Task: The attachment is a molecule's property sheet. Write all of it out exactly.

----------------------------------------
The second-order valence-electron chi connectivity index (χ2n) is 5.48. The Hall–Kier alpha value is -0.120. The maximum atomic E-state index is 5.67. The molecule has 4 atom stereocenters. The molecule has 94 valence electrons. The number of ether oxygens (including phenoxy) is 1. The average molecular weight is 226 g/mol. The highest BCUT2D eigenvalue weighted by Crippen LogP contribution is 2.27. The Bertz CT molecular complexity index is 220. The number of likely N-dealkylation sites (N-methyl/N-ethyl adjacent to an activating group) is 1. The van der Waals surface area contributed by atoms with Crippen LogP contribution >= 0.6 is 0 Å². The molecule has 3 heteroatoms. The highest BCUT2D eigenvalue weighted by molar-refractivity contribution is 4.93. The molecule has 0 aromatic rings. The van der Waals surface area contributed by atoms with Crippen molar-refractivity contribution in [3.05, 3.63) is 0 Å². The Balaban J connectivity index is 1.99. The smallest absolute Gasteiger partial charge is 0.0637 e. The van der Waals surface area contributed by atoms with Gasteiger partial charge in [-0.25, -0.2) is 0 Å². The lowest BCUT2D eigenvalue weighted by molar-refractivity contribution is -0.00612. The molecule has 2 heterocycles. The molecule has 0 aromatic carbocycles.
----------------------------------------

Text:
The second-order valence-electron chi connectivity index (χ2n) is 5.48. The Hall–Kier alpha value is -0.120. The maximum atomic E-state index is 5.67. The molecule has 4 atom stereocenters. The molecule has 94 valence electrons. The number of ether oxygens (including phenoxy) is 1. The average molecular weight is 226 g/mol. The highest BCUT2D eigenvalue weighted by Crippen LogP contribution is 2.27. The Bertz CT molecular complexity index is 220. The number of likely N-dealkylation sites (N-methyl/N-ethyl adjacent to an activating group) is 1. The van der Waals surface area contributed by atoms with Crippen LogP contribution >= 0.6 is 0 Å². The molecule has 3 heteroatoms. The highest BCUT2D eigenvalue weighted by molar-refractivity contribution is 4.93. The molecule has 0 aromatic rings. The van der Waals surface area contributed by atoms with Crippen molar-refractivity contribution in [3.05, 3.63) is 0 Å². The Balaban J connectivity index is 1.99. The smallest absolute Gasteiger partial charge is 0.0637 e. The van der Waals surface area contributed by atoms with Gasteiger partial charge in [-0.25, -0.2) is 0 Å². The lowest BCUT2D eigenvalue weighted by molar-refractivity contribution is -0.00612. The molecule has 2 heterocycles. The molecule has 0 aromatic carbocycles.